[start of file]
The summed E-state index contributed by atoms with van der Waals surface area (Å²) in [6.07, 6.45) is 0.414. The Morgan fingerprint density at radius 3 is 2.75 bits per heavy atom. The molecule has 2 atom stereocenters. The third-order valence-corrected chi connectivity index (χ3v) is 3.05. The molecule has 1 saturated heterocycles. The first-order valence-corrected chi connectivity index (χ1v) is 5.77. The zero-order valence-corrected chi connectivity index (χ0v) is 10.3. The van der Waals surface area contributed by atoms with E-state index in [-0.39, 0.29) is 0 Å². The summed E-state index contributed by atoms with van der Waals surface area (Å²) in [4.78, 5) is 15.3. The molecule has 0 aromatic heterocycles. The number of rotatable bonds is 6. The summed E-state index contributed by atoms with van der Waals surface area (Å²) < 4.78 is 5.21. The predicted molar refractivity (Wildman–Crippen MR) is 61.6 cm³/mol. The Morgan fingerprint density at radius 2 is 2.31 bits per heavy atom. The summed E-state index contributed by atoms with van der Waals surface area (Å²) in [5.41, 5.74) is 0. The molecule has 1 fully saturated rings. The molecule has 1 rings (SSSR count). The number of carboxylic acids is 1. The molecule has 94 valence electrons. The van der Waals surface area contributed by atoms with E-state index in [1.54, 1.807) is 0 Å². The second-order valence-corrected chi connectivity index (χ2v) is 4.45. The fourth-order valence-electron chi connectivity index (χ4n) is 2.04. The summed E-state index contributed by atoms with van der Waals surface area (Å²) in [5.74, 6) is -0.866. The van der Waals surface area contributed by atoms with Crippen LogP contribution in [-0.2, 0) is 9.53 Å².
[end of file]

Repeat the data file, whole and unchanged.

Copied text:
The summed E-state index contributed by atoms with van der Waals surface area (Å²) in [6.07, 6.45) is 0.414. The Morgan fingerprint density at radius 3 is 2.75 bits per heavy atom. The molecule has 2 atom stereocenters. The third-order valence-corrected chi connectivity index (χ3v) is 3.05. The molecule has 1 saturated heterocycles. The first-order valence-corrected chi connectivity index (χ1v) is 5.77. The zero-order valence-corrected chi connectivity index (χ0v) is 10.3. The van der Waals surface area contributed by atoms with E-state index in [-0.39, 0.29) is 0 Å². The summed E-state index contributed by atoms with van der Waals surface area (Å²) in [4.78, 5) is 15.3. The molecule has 0 aromatic heterocycles. The number of rotatable bonds is 6. The summed E-state index contributed by atoms with van der Waals surface area (Å²) < 4.78 is 5.21. The predicted molar refractivity (Wildman–Crippen MR) is 61.6 cm³/mol. The Morgan fingerprint density at radius 2 is 2.31 bits per heavy atom. The summed E-state index contributed by atoms with van der Waals surface area (Å²) in [5.41, 5.74) is 0. The molecule has 1 fully saturated rings. The molecule has 1 rings (SSSR count). The number of carboxylic acids is 1. The molecule has 94 valence electrons. The van der Waals surface area contributed by atoms with E-state index in [1.54, 1.807) is 0 Å². The second-order valence-corrected chi connectivity index (χ2v) is 4.45. The fourth-order valence-electron chi connectivity index (χ4n) is 2.04. The summed E-state index contributed by atoms with van der Waals surface area (Å²) in [5.74, 6) is -0.866. The van der Waals surface area contributed by atoms with Crippen LogP contribution in [-0.2, 0) is 9.53 Å².